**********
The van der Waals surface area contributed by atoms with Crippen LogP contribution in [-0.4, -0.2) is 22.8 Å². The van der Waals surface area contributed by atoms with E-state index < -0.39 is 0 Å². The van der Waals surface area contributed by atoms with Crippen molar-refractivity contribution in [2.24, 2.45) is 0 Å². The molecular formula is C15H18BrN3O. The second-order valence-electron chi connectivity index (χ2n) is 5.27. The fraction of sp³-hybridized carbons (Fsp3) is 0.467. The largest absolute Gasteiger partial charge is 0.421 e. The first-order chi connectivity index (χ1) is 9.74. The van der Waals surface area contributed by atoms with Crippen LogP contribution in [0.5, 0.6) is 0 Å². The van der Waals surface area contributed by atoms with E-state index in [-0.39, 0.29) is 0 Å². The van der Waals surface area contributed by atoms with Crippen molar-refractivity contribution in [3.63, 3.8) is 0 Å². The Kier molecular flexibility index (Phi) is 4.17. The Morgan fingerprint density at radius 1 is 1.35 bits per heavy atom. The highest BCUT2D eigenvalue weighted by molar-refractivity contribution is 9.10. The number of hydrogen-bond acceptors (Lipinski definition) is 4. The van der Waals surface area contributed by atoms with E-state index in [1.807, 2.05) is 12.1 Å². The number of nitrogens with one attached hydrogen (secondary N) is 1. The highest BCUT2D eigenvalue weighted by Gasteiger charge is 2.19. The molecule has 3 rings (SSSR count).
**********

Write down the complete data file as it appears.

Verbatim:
The van der Waals surface area contributed by atoms with Crippen LogP contribution in [-0.4, -0.2) is 22.8 Å². The van der Waals surface area contributed by atoms with E-state index < -0.39 is 0 Å². The van der Waals surface area contributed by atoms with Crippen molar-refractivity contribution in [2.24, 2.45) is 0 Å². The molecular formula is C15H18BrN3O. The second-order valence-electron chi connectivity index (χ2n) is 5.27. The fraction of sp³-hybridized carbons (Fsp3) is 0.467. The largest absolute Gasteiger partial charge is 0.421 e. The first-order chi connectivity index (χ1) is 9.74. The van der Waals surface area contributed by atoms with Crippen LogP contribution in [0.5, 0.6) is 0 Å². The van der Waals surface area contributed by atoms with E-state index in [-0.39, 0.29) is 0 Å². The van der Waals surface area contributed by atoms with Crippen molar-refractivity contribution in [3.63, 3.8) is 0 Å². The Kier molecular flexibility index (Phi) is 4.17. The Morgan fingerprint density at radius 1 is 1.35 bits per heavy atom. The highest BCUT2D eigenvalue weighted by molar-refractivity contribution is 9.10. The number of hydrogen-bond acceptors (Lipinski definition) is 4. The van der Waals surface area contributed by atoms with E-state index in [1.807, 2.05) is 12.1 Å². The number of nitrogens with one attached hydrogen (secondary N) is 1. The highest BCUT2D eigenvalue weighted by Gasteiger charge is 2.19. The molecule has 3 rings (SSSR count).